US Surgeon General declares gun violence a public health crisis

 

WASHINGTON (Reuters) -The U.S. Surgeon General declared gun violence in the country a public health crisis on Tuesday, calling on Americans to act to prevent rising firearm-related deaths and its cascading effects, particularly on Black Americans and other communities.

In the first-ever public health advisory on gun violence, Surgeon General Vivek Murthy outlined what he called devastating and far-reaching consequences on the public’s well-being and called for more research funding, better mental health access and other steps such as secure storage to reduce harm.

“Firearm violence is an urgent public health crisis that has led to loss of life, unimaginable pain, and profound grief for far too many Americans,” he said.

The rate of firearm-related deaths has been steadily rising, Murthy warned, with more than half of those in 2022 driven by suicides followed by homicides and accidental deaths. It is the leading cause of death among U.S. children and adolescents.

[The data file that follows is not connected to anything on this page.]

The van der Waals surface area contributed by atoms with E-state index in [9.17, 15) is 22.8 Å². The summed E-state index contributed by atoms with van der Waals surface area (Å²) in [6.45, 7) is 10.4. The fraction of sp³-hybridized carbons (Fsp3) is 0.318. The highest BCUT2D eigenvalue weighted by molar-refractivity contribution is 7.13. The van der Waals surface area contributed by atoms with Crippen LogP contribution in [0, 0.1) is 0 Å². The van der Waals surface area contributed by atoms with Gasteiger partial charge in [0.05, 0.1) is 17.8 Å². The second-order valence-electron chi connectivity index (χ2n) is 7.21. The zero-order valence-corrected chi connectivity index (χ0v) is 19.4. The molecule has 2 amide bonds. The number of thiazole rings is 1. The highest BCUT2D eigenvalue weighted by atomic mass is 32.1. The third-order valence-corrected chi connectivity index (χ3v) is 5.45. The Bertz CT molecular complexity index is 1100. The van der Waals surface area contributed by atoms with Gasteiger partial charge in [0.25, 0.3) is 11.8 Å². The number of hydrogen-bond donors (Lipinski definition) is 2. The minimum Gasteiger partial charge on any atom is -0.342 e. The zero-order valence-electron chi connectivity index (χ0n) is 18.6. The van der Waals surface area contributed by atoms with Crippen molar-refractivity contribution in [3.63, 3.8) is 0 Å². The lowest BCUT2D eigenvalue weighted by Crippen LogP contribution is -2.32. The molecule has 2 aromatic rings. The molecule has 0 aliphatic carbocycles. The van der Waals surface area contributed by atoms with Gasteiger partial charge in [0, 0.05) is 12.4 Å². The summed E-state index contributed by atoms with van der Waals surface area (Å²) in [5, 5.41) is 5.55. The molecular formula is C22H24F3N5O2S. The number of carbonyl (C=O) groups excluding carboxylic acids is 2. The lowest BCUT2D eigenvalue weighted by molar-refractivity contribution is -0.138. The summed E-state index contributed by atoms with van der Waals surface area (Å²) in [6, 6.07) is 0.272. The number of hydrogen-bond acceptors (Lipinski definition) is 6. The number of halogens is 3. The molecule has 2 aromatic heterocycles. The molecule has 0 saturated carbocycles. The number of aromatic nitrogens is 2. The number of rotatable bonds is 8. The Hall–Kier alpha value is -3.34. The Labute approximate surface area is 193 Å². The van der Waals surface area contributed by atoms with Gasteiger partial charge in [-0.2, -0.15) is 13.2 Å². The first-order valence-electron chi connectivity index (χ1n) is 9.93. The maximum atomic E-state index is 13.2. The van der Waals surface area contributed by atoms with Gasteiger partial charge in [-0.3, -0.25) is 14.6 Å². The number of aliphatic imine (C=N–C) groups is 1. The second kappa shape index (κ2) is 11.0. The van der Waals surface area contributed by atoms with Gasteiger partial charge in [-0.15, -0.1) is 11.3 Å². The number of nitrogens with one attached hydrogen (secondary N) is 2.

Studies have shown the increase in firearm-related fatalities among U.S. youth has taken a disproportionate toll on Black communities.

Gun violence has also created additional harm as more U.S. adults report worrying about themselves or a loved one becoming a victim, which “leads to cascading harm across society,” Murthy wrote, citing data from a 2023 KFF survey.

(Reporting by Susan Heavey in Washington and Chandni Shah in Bengaluru; Editing by Andrew Heavens and Chizu Nomiyama)

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